Archive for December 2012

Market Information

Newsletter No. 23 – February 2005 Item 5

Newsletter #17 discussed the increasing power of the supermarkets.  Figure 1 demonstrates their dominance in the UK market.  Butchers have only 1% share of the total grocery market.

Retail Meat

Figure 1 - United Kingdom Share of Retail Grocery Market 2003 and 2004
[source: Meat and Livestock Commission Monthly report to Jan 2nd 2005]

A survey on customers visiting butchers reported that the customer spends on average 7 minutes and 24 seconds at the butcher purchasing their meat.  By comparison customers buying meat in supermarkets at the pre-packed shelves, spend between 24 and 37 seconds.

The top 3 reasons given for purchasing meat at a butcher are:

  • Relationship with butcher 51%
  • Better Quality than supermarkets 46%
  • Ability to get cuts that they want 45%

The top 3 reasons given for purchasing at the service counters of supermarkets are:
- Request portion size to suit 42%
- See products clearly 38%
- Value for money 33%

Decisions for buying loose meat:
Butcher purchases
- Planned - Know exactly what meat before going to the butcher - 71%
- Semi Planned - Have some idea of meat they are to buy - 21%
- Unplanned - Decide what to buy once in butcher - 4%

Supermarket serve-over customers
- Loose Meat purchase planned - 59%

Loose Meat Customer Purchase Survey

Table 1 - Loose Meat Customer Purchase Survey
[source: Meat and Livestock Commission Profile of a Butcher's Customer 2003]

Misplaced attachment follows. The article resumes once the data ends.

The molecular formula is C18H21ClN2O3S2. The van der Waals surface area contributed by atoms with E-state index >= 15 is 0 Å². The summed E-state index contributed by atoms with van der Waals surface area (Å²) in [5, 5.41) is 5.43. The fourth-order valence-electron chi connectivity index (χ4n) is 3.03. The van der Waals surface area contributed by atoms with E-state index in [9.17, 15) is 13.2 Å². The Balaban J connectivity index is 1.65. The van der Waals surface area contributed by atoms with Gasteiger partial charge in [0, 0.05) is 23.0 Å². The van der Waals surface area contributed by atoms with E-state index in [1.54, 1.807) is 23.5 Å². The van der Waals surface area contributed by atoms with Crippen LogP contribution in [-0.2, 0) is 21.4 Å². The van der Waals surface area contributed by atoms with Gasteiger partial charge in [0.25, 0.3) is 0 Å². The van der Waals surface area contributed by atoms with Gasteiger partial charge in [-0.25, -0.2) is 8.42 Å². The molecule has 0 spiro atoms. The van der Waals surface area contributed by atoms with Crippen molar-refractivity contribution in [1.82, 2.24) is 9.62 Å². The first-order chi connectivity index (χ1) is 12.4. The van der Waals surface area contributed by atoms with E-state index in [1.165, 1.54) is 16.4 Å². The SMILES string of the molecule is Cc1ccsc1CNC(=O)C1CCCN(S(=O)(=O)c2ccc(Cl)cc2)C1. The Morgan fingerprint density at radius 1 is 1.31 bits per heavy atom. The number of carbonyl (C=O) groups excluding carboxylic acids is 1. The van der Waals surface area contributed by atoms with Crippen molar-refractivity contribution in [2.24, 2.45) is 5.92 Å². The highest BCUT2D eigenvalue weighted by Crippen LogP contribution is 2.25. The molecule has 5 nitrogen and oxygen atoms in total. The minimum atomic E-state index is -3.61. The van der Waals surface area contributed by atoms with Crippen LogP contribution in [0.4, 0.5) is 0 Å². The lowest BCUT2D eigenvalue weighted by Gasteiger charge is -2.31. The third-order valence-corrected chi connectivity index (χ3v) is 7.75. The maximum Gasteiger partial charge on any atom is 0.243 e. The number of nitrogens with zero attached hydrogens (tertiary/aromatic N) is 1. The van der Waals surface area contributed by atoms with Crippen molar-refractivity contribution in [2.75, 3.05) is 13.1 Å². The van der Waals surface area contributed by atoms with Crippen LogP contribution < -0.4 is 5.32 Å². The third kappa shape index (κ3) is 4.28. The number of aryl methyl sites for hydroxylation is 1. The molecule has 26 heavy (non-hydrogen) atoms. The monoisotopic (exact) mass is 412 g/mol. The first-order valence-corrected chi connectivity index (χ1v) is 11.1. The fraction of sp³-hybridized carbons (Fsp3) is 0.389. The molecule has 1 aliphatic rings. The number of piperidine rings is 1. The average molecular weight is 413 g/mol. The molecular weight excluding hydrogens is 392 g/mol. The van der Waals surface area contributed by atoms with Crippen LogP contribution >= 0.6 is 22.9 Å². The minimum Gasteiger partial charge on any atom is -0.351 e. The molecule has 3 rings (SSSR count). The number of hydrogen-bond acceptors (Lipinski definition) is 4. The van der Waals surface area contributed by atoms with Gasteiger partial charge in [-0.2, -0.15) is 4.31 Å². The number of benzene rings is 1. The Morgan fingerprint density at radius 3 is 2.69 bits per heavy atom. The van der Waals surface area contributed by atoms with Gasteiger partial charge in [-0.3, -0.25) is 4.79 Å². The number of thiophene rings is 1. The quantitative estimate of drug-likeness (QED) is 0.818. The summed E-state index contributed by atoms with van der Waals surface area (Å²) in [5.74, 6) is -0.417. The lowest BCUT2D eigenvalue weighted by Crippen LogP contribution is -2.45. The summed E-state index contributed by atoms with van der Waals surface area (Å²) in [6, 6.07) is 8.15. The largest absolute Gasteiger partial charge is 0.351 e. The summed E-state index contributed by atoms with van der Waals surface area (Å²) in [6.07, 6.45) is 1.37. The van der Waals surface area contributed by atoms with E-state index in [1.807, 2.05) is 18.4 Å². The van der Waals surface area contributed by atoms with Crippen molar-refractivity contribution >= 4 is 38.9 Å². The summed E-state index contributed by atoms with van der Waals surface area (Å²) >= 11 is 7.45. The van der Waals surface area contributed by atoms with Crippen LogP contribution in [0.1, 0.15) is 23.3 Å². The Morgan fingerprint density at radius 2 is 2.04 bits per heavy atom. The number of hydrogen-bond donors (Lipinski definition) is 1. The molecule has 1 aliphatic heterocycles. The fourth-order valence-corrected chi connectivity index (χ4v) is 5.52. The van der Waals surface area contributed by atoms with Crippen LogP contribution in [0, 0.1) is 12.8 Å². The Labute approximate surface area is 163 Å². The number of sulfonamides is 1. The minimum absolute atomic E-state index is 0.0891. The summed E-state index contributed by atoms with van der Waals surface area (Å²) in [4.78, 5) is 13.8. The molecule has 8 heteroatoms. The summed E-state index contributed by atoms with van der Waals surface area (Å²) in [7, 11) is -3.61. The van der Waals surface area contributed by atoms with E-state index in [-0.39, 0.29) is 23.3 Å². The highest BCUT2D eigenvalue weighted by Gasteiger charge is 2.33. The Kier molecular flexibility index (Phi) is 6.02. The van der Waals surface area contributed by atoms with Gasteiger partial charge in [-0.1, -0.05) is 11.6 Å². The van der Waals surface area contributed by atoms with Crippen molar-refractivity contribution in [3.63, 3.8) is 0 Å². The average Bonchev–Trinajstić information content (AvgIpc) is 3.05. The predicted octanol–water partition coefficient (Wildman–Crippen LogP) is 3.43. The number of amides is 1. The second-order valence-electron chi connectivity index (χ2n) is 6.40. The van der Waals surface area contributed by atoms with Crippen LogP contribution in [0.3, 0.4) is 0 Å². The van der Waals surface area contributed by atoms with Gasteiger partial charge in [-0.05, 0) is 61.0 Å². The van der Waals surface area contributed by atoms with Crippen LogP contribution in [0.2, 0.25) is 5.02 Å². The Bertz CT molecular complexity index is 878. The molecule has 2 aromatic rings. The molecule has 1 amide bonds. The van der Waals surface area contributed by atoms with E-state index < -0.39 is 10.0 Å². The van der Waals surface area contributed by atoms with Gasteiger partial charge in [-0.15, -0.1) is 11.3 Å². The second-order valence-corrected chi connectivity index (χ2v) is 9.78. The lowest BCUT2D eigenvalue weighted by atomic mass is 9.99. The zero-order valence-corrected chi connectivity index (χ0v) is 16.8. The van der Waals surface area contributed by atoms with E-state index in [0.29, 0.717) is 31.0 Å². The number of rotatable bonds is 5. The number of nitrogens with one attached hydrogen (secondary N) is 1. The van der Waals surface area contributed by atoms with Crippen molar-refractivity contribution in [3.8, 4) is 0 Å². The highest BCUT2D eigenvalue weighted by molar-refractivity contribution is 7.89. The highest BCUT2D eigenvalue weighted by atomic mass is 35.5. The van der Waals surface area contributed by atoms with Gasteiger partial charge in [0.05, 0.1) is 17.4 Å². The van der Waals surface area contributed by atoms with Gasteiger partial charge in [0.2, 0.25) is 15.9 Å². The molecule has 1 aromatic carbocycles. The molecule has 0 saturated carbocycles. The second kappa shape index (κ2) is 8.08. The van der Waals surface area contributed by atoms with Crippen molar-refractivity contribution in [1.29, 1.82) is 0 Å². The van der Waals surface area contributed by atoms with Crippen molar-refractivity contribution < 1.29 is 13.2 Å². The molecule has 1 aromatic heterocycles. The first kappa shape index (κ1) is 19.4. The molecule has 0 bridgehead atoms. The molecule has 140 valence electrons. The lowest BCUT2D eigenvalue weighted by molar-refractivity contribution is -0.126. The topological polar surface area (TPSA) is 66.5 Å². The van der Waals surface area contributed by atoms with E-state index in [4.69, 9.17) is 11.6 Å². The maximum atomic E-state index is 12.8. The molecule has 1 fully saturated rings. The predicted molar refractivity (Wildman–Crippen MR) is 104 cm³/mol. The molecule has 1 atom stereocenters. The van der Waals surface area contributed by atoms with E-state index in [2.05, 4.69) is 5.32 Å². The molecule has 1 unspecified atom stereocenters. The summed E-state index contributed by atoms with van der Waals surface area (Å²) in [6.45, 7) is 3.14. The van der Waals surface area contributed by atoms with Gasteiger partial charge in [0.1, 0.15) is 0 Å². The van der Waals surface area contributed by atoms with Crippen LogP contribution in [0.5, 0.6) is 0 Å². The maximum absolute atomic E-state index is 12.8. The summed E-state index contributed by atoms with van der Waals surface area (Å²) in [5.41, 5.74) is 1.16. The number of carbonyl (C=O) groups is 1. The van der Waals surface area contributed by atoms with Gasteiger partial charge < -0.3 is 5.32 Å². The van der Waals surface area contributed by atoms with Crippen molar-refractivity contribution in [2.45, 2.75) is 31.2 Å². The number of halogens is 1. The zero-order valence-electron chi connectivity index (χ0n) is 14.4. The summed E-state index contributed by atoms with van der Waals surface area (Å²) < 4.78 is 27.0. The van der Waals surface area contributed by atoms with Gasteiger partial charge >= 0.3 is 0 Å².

The primary reasons given by butcher customers for purchasing their meat at the butcher are:

- Trust
- The Personal Touch
- Value
- A special experience
- Good Presentation

The full report can be viewed is no longer available on the Internet.

No single market report should be read in isolation - but I am sure all agree that any strong marketing organisation needs to be continually understanding the markets in which we operate as they are very sophisticated markets?

Figure 2 - Movement from open markets to rearing on contract.
[source: USDA Farm Policy 2001]

It is very clear that world volume of ostrich production is so small that it can only be measured in a meaningful manner against the output of single production units of other specie.


Quality Marks

Newsletter No. 23 – February 2005 Item 3

The UK Pig industry is introducing a Quality Standard Mark.  The industry is investing £1million (US$1,87m) to launch the initiative.

Consumers are becoming increasingly concerned about the manner in which animals producing their meat are raised and how they are fed.  Legislation banning the use of stalls and tethers in pig farming came into force in 1999 in the UK.  A British consumer survey showed that 92 percent agreed that imported meat should be produced to U.K. minimum standards.   Currently more than 50 percent of all pork, bacon, and ham on supermarket shelves is imported -- a figure which rose by four percent in 2003.  The price of this imported pork is cheaper as there are cost implications to raise the pork to the new British standards.